And one more point on home carry, Rob. We know that even armed, “clearing” a house is extremely dangerous, so we usually advise people that it’s better to arm yourself, and barricade yourself in a room and call police. If you have to go get your gun first, you’re increasing your risk…if your gun is on your person, you don’t have to move.
Also…where’s your phone to call the police? Mine is in my pocket, all the time, while I’m at home.
The gun wasn’t all that saved this family…a locked door made a difference, too.
Rob- How did the locked door help this young woman?
Dave- The breaking of the door is what alerted her to the danger she and her children were in. The door was her alarm. It also added valuable response time. Even a few seconds can make the difference, and a locked door will at least slow down an attacker.
Rob- Was lethal force justified?
Dave- She faced an armed intruder. State laws can vary a bit with things like castle doctrine and duty to retreat, but i don’t know of one that does not allow an armed response to an armed intruder in your home. Another factor is the presence of children in the home…the adult cannot simply flee and leave the children behind.
Rob- So the law recognizes that you’re protecting your children?
Dave- Yes. We are typically allowed to use force to defend another who would have been justified in using the same level of force themselves. If the children would have been justified in using that force in self defense (and they would have been), then the mother can use that level of force to defend them. And even if she were alone, she could still articulate that she was reasonably in fear for her life or serious bodily injury, since the intruder was armed and inside her home. She was clearly in mortal danger.
Rob- Dave, you teach your students about a situation like this one. How many times do you teach them to fire their gun?
Dave- We shoot to stop the threat, so we shoot until the threat is gone. Or, as I often put it, “shoot until they stop doing whatever it was that made you start shooting.”
Our second story also took place in Indianapolis.
You and your family are asleep. You hear the sound of breaking glass from the front of your house. You grab your gun and investigate. You see a young man standing in your living room. You raise your handgun and fire. The robber takes a few steps and falls.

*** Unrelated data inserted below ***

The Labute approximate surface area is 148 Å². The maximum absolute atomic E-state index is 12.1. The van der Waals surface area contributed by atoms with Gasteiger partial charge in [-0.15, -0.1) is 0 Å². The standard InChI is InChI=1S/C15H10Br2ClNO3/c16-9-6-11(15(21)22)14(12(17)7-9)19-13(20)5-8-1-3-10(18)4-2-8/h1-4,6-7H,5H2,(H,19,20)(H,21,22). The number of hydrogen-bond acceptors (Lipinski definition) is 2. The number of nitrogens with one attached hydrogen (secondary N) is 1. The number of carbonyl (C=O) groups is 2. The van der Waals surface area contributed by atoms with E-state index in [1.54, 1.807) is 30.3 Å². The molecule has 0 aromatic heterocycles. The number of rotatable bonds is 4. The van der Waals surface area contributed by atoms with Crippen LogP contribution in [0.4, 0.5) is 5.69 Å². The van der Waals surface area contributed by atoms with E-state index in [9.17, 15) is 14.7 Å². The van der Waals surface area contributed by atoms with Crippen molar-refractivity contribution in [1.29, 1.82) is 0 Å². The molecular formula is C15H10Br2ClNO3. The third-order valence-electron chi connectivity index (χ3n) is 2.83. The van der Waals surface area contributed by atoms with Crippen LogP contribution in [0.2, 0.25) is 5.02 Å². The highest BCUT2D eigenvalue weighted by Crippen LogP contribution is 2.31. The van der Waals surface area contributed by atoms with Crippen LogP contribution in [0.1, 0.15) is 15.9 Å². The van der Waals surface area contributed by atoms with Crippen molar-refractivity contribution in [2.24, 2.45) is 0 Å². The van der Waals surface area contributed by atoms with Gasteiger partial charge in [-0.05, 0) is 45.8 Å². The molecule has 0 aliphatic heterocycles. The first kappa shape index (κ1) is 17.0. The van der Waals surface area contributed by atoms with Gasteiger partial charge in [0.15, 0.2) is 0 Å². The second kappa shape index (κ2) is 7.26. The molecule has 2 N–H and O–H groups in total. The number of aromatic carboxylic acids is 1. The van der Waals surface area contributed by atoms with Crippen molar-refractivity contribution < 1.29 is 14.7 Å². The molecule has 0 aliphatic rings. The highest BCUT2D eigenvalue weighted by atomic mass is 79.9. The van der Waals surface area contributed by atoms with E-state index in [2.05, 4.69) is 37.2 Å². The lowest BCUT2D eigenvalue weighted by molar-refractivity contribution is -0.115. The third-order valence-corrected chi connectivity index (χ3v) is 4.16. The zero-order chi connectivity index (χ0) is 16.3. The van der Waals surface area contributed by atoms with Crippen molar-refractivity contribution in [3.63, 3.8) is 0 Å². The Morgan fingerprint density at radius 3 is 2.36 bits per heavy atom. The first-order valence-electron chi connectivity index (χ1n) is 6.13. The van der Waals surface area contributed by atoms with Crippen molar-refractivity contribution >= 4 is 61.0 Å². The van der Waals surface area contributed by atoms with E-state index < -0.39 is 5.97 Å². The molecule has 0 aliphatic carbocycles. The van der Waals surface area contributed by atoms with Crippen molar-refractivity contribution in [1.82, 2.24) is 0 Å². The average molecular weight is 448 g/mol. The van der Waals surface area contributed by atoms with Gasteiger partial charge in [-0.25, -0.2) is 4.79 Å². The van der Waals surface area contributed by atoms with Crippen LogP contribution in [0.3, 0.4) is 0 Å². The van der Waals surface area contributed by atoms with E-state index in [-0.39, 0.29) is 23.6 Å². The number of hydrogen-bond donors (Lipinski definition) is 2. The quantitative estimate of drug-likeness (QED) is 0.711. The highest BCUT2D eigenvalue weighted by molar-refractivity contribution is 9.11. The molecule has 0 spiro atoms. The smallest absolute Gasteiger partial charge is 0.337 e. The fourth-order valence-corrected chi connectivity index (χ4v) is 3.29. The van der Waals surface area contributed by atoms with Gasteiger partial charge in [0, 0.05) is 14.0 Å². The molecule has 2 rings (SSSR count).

You wife and children are uninjured.
Police say the robber was unarmed..this time. Two months ago he was arrested for possessing drugs and a stolen gun. Last month he was arrested for hit-and-run with an automobile while intoxicated. Last week the robber was arrested for theft and drugs.
Dave- Good the homeowner had a gun. How about a flashlight? Even in a state like Indiana that has a castle doctrine, you still want to be able to identify your target. This is especially important in a home like this one, where there are other family members. Is that shape in the dark a bad guy, or just a family member who got up to use the bathroom in the night? Too often we hear of tragedies of mistaken identity that could have been prevented with a simple flashlight.
Rob- So if you want to protect your home, first get a flashlight.
Dave- Yes. That is at the top of your emergency list. Also, let’s talk about gun storage at night, when we’re asleep. Where do you keep your gun when you’re asleep?
Rob- Mine is in a quick access safe. Why is that important? Why wouldn’t I just put my gun on my nightstand..or under the mattress?
Dave- There are a couple of reasons. The first is secure storage. You need your gun secured all the time. Don’t leave a gun, even an unloaded gun, where children could get it. Have you ever had one of your kids come into your bedroom at night? What if they picked up your gun off of your nightstand?
Also, consider the process of waking up. Even when we wake up startled…like to the sound of a window breaking…it takes a couple of seconds to orient ourselves. Using some sort of quick-access secure storage forces us to take a step before putting a gun in our hand, allowing time to clear our head and avoid a tragic mistake…especially in a home we share with others.
Rob- Not even if the gun is unloaded?